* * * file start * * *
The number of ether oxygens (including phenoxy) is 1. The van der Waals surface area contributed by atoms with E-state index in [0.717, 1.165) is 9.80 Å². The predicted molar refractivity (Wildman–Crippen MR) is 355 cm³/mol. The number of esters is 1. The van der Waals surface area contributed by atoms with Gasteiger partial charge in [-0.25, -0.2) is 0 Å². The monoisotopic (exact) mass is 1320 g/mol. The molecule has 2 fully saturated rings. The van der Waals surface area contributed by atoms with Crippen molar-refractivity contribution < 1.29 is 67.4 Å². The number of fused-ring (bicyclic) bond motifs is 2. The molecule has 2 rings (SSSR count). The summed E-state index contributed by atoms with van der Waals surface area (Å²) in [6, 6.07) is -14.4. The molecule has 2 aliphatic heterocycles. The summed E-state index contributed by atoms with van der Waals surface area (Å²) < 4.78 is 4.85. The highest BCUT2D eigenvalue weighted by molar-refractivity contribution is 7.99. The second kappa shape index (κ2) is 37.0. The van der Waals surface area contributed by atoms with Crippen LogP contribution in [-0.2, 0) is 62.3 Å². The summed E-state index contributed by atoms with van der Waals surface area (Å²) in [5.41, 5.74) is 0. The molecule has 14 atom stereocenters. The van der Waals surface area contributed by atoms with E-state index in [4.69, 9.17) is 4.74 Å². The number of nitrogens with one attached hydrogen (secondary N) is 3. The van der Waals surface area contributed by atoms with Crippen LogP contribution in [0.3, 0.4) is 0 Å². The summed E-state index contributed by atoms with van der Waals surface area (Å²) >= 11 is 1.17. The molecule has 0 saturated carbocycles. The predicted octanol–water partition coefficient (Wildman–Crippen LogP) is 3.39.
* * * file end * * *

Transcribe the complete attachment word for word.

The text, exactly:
The number of ether oxygens (including phenoxy) is 1. The van der Waals surface area contributed by atoms with E-state index in [0.717, 1.165) is 9.80 Å². The predicted molar refractivity (Wildman–Crippen MR) is 355 cm³/mol. The number of esters is 1. The van der Waals surface area contributed by atoms with Gasteiger partial charge in [-0.25, -0.2) is 0 Å². The monoisotopic (exact) mass is 1320 g/mol. The molecule has 2 fully saturated rings. The van der Waals surface area contributed by atoms with Crippen molar-refractivity contribution < 1.29 is 67.4 Å². The number of fused-ring (bicyclic) bond motifs is 2. The molecule has 2 rings (SSSR count). The summed E-state index contributed by atoms with van der Waals surface area (Å²) in [6, 6.07) is -14.4. The molecule has 2 aliphatic heterocycles. The summed E-state index contributed by atoms with van der Waals surface area (Å²) < 4.78 is 4.85. The highest BCUT2D eigenvalue weighted by molar-refractivity contribution is 7.99. The second kappa shape index (κ2) is 37.0. The van der Waals surface area contributed by atoms with Crippen LogP contribution in [-0.2, 0) is 62.3 Å². The summed E-state index contributed by atoms with van der Waals surface area (Å²) in [5.41, 5.74) is 0. The molecule has 14 atom stereocenters. The van der Waals surface area contributed by atoms with E-state index in [4.69, 9.17) is 4.74 Å². The number of nitrogens with one attached hydrogen (secondary N) is 3. The van der Waals surface area contributed by atoms with Crippen LogP contribution in [0.3, 0.4) is 0 Å². The summed E-state index contributed by atoms with van der Waals surface area (Å²) >= 11 is 1.17. The molecule has 0 saturated carbocycles. The predicted octanol–water partition coefficient (Wildman–Crippen LogP) is 3.39.